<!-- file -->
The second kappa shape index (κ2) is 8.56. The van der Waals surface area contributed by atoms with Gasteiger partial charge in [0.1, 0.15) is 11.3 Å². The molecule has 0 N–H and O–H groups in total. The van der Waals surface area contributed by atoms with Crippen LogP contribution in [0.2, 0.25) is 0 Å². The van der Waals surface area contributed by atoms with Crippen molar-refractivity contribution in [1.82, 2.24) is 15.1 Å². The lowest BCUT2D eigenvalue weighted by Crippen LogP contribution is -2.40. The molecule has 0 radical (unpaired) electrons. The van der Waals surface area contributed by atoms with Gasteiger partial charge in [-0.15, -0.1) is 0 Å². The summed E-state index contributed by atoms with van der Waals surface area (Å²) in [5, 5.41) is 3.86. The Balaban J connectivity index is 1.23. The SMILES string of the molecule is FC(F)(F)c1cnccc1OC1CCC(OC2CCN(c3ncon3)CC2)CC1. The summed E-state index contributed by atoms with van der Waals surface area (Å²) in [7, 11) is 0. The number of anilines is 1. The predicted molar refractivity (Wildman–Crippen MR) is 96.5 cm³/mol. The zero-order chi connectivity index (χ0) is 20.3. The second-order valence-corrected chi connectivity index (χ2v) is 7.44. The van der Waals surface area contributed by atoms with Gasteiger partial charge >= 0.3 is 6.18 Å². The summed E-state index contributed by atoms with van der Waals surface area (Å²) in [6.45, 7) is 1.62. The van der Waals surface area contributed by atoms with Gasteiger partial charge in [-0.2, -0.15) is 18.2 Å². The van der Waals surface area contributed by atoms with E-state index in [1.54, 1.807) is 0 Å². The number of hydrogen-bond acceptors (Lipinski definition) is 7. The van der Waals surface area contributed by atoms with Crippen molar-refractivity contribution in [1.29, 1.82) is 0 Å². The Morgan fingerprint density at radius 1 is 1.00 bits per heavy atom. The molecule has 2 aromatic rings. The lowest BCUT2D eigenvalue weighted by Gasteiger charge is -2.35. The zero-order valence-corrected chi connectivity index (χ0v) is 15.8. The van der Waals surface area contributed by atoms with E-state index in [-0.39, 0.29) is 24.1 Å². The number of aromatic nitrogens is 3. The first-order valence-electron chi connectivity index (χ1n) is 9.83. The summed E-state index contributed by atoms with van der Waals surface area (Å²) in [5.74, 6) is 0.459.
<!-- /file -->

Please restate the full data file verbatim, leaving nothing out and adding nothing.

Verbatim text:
The second kappa shape index (κ2) is 8.56. The van der Waals surface area contributed by atoms with Gasteiger partial charge in [0.1, 0.15) is 11.3 Å². The molecule has 0 N–H and O–H groups in total. The van der Waals surface area contributed by atoms with Crippen LogP contribution in [0.2, 0.25) is 0 Å². The van der Waals surface area contributed by atoms with Crippen molar-refractivity contribution in [1.82, 2.24) is 15.1 Å². The lowest BCUT2D eigenvalue weighted by Crippen LogP contribution is -2.40. The molecule has 0 radical (unpaired) electrons. The van der Waals surface area contributed by atoms with Gasteiger partial charge in [-0.15, -0.1) is 0 Å². The summed E-state index contributed by atoms with van der Waals surface area (Å²) in [5, 5.41) is 3.86. The Balaban J connectivity index is 1.23. The SMILES string of the molecule is FC(F)(F)c1cnccc1OC1CCC(OC2CCN(c3ncon3)CC2)CC1. The summed E-state index contributed by atoms with van der Waals surface area (Å²) in [7, 11) is 0. The number of anilines is 1. The predicted molar refractivity (Wildman–Crippen MR) is 96.5 cm³/mol. The zero-order chi connectivity index (χ0) is 20.3. The second-order valence-corrected chi connectivity index (χ2v) is 7.44. The van der Waals surface area contributed by atoms with Gasteiger partial charge >= 0.3 is 6.18 Å². The summed E-state index contributed by atoms with van der Waals surface area (Å²) in [6.45, 7) is 1.62. The van der Waals surface area contributed by atoms with Gasteiger partial charge in [-0.2, -0.15) is 18.2 Å². The van der Waals surface area contributed by atoms with E-state index in [1.54, 1.807) is 0 Å². The number of hydrogen-bond acceptors (Lipinski definition) is 7. The van der Waals surface area contributed by atoms with Crippen molar-refractivity contribution in [1.29, 1.82) is 0 Å². The Morgan fingerprint density at radius 1 is 1.00 bits per heavy atom. The molecule has 2 aromatic rings. The lowest BCUT2D eigenvalue weighted by Gasteiger charge is -2.35. The zero-order valence-corrected chi connectivity index (χ0v) is 15.8. The van der Waals surface area contributed by atoms with E-state index in [-0.39, 0.29) is 24.1 Å². The number of aromatic nitrogens is 3. The first-order valence-electron chi connectivity index (χ1n) is 9.83. The summed E-state index contributed by atoms with van der Waals surface area (Å²) in [5.74, 6) is 0.459.